In a recent article, Kenneth Thorpe, who chairs the department of health policy and management at Emory University's School of
Public Health, goes on a bit of a rant about how cutting the budgets for home care is a horrible idea. The article, written prior to the November 2nd elections, focuses on the politics of the situation and offers the hopeful suggestion that this issue might unite democrats and republicans. His complete article is available here.
He gives some great examples of the value of home care, many of which we've addressed in this blog, such as the role home care can play in the reduction of readmissions and the bad situations that can be avoided by having a professional make sure that people take their prescribed meds.
But sadly, a few bad apples spoiled the whole bunch, the detected cases of fraud and the statistically significant evidence of "overcoding" won out in the $60B reductions that home care will face from a reimbursement perspective in new legislations. It's a shame, but it's the reality that we live in.
So what can we do about it? The first idea is to make a concerted effort to improve the image of home care. In a recent note from outgoing MNCHA director Bernie Lorenz (now available to provide Home Care Consulting as part of Lorenz Consulting in Havre de Grace, MD) he says the following:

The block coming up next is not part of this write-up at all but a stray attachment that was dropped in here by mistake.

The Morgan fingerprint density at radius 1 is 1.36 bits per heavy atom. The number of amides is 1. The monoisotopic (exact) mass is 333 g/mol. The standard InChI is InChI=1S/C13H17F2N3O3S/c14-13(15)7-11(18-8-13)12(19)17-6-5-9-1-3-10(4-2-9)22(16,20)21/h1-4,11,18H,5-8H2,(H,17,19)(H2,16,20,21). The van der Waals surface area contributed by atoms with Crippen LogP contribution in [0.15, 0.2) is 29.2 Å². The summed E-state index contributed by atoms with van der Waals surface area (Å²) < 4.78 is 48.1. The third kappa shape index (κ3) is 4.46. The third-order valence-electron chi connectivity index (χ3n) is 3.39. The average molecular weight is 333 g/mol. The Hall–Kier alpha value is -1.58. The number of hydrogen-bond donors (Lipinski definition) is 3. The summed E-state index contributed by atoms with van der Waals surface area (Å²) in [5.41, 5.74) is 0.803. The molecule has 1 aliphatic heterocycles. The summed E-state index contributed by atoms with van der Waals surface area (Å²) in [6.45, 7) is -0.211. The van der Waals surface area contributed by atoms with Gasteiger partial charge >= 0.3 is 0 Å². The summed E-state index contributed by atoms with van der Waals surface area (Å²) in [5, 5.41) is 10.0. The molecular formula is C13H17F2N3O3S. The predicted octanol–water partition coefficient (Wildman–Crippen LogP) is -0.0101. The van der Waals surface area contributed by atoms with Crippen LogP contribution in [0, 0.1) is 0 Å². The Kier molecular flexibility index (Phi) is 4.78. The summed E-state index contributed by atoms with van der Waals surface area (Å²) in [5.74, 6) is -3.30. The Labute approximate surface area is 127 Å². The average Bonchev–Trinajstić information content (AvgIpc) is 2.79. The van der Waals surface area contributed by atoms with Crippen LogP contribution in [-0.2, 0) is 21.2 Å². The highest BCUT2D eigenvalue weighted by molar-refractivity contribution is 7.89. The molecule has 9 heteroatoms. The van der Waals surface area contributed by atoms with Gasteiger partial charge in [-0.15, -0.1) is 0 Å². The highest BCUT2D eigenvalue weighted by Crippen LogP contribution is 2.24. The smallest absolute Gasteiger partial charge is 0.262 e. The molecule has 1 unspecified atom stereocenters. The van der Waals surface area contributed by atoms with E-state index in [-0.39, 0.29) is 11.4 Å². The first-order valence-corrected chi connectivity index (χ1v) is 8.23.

In my opinion, one of our biggest problems is us. Home care has a beautiful story to tell. We just need to tell it more loudly and more often. I strongly urge EVERYONE in home care to go to as many Town Hall meetings or Press Conferences as possible. Bring up the information below. I can also provide you with other information if you want. Let me know how I can support you. Our industry has an average daily census of over 500,000 Maryland and Washington, DC citizens. We owe our voices to these patients, their families and our industry.
I'd add that we also need to take this opportunity to become more efficient. We started Ankota to improve both the efficiency and to improve the coordination of care outside of hospitals. The early pioneers of Accountable Care Organizations are loving what we do, and we're also available to help improve operations in home health, HME, home care and home-based therapy companies. Please check out the We're also increasing our focus on "proof of delivery" including spot checks (for example using the GPS in workers cell phones to validate that they are where they say that they are). Of course our software is sold to home care players who don't abuse the system, but hopefully these techniques will be mandated to weed out the bad actors.
I'm writing this on my way to Atlanta for the MedTrade conference, which focuses on the HME industry. Learn more at www.ankota.com/dme.